A New Jersey principal died on Sunday after donating bone marrow to a sick teenager in France.

NJ.com reports Derrick Nelson went in to Hackensack University Hospital for surgery in February to donate his bone marrow to a sick 14-year-old boy in France. However, the 44-year-old never recovered from the procedure. 

"He couldn’t speak and was lying in the bed,” said the high school principal's father, Willie Nelson. “His eyes were open and he realized who we were. But he couldn’t move. He never spoke again.”

Nelson, who was engaged and father to a 6-year-old daughter, suffered from cardiac arrest during surgery and fell into a coma on Wednesday prior to his death.

Juanita, Nelson's mother, told reporters that it is uncertain what caused his death at this time. She says doctors have not offered reasons why his body had such a negative response to the procedure.

Willie echoed the sentiments, adding, “We really don’t know the full story of what happened. We were expecting him to come out of the coma he was in. But he didn’t make it.”

The donor's bone marrow was rushed to the teenager following the procedure. It generally takes several weeks for recovery to determine if the donation was successful. Nelson reportedly signed up for the great gesture via the bone marrow site, Be the Match.

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The site warns that risks are possible during surgery, but cites that very few are fatal.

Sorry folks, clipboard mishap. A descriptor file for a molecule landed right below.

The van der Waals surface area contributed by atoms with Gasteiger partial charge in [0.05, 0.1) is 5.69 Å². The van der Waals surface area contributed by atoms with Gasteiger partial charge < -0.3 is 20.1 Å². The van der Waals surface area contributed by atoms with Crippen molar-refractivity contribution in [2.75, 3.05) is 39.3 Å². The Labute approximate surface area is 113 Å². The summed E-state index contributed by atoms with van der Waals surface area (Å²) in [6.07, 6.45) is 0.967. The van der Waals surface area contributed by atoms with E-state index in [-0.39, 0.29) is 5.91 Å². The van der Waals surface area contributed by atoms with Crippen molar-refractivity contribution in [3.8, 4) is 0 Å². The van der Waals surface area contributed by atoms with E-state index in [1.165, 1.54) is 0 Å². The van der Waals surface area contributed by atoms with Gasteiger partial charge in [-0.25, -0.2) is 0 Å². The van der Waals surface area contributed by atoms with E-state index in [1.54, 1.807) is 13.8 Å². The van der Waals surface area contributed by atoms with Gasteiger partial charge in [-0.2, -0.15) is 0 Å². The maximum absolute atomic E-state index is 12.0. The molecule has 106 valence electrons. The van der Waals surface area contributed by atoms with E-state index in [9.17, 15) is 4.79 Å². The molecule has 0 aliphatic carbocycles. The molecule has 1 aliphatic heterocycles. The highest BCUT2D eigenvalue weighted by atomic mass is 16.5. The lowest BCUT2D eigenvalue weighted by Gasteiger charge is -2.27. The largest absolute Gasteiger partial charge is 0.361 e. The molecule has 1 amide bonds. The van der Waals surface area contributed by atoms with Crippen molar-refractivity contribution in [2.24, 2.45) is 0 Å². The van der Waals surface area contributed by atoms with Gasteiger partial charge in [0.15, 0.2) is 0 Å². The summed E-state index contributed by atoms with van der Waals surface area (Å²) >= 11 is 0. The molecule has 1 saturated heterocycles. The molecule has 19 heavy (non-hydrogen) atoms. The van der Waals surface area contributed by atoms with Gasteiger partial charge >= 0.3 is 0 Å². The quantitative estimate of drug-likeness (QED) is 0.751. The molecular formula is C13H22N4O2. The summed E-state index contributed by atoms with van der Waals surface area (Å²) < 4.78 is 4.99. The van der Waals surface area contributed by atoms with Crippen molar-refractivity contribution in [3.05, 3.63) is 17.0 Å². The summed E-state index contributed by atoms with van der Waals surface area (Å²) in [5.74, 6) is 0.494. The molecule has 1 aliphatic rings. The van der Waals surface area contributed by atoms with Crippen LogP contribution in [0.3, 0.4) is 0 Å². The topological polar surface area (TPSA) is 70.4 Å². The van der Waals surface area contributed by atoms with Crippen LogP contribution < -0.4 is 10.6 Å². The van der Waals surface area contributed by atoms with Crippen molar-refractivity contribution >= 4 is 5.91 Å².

“A small percentage (2.4%) of donors experience a serious complication due to anesthesia or damage to bone, nerve or muscle in their hip region,” it reads. “Serious side effects of anesthesia are rare.”

The military veteran passed away on Sunday. CBS news reports he served 20 years in the U.S. Army Reserve and recently re-enlisted.

Nelson began his educational career as a teacher in 2002 in the Plainfield School District. Prior taking the lead authoritative role as Principal of Westfield High School in 2017, he acted as vice principal of Westfield Junior High School (or Roosevelt Intermediate School) beginning in 2010. 

Family, friends, students and parents are mourning the death of the educational leader, including local government officials.

Westfield Mayor Shelley Brindle told CBS News, "He lived his life with daily acts of selflessness and kindness, so it's a tremendous loss and people are reeling from it."

"And my own kids will tell you about his humor in the hallways. He had this great sense of incredible, or incredible respect from the students," she continued. "He was so beloved by so many."

"He just lived a life of service above self and I think there is a lesson that we're all going to take away from his untimely passing that hopefully we can apply to our own lives."

On Wednesday, a vigil was held by the community at Westfield High School to celebrate his life and influence.

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